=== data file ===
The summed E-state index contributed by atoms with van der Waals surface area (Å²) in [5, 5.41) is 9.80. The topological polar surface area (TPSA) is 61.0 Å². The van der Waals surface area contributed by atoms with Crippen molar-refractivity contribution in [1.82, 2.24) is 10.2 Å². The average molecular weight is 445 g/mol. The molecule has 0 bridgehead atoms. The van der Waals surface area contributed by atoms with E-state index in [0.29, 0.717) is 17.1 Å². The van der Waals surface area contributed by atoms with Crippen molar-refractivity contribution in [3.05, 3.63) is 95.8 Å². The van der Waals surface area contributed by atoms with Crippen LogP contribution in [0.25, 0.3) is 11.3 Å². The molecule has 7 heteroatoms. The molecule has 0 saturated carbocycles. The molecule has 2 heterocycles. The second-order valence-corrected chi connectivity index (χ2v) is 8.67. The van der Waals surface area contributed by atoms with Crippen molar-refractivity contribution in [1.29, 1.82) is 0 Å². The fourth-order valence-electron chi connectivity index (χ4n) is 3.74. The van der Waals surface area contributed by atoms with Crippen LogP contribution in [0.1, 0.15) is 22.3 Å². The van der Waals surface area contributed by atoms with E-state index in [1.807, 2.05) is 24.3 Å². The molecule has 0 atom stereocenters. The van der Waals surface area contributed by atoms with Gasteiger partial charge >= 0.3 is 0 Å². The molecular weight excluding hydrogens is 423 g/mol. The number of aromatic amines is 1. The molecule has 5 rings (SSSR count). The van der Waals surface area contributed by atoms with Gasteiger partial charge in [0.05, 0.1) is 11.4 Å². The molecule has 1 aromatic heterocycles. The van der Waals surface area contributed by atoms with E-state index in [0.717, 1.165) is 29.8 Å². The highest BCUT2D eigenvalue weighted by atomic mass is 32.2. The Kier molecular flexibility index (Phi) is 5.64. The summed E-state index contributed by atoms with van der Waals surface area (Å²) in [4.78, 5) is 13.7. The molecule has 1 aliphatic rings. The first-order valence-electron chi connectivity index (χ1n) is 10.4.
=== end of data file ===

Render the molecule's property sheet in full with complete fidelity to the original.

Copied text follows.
The summed E-state index contributed by atoms with van der Waals surface area (Å²) in [5, 5.41) is 9.80. The topological polar surface area (TPSA) is 61.0 Å². The van der Waals surface area contributed by atoms with Crippen molar-refractivity contribution in [1.82, 2.24) is 10.2 Å². The average molecular weight is 445 g/mol. The molecule has 0 bridgehead atoms. The van der Waals surface area contributed by atoms with E-state index in [0.29, 0.717) is 17.1 Å². The van der Waals surface area contributed by atoms with Crippen molar-refractivity contribution in [3.05, 3.63) is 95.8 Å². The van der Waals surface area contributed by atoms with Crippen LogP contribution in [0.25, 0.3) is 11.3 Å². The molecule has 7 heteroatoms. The molecule has 0 saturated carbocycles. The molecule has 2 heterocycles. The second-order valence-corrected chi connectivity index (χ2v) is 8.67. The van der Waals surface area contributed by atoms with Crippen molar-refractivity contribution in [1.29, 1.82) is 0 Å². The fourth-order valence-electron chi connectivity index (χ4n) is 3.74. The van der Waals surface area contributed by atoms with Crippen LogP contribution in [0.1, 0.15) is 22.3 Å². The van der Waals surface area contributed by atoms with E-state index in [1.807, 2.05) is 24.3 Å². The molecule has 0 atom stereocenters. The van der Waals surface area contributed by atoms with Gasteiger partial charge >= 0.3 is 0 Å². The molecular weight excluding hydrogens is 423 g/mol. The number of aromatic amines is 1. The molecule has 5 rings (SSSR count). The van der Waals surface area contributed by atoms with Gasteiger partial charge in [0.05, 0.1) is 11.4 Å². The molecule has 1 aromatic heterocycles. The van der Waals surface area contributed by atoms with E-state index in [0.717, 1.165) is 29.8 Å². The highest BCUT2D eigenvalue weighted by atomic mass is 32.2. The Kier molecular flexibility index (Phi) is 5.64. The summed E-state index contributed by atoms with van der Waals surface area (Å²) in [4.78, 5) is 13.7. The molecule has 1 aliphatic rings. The first-order valence-electron chi connectivity index (χ1n) is 10.4.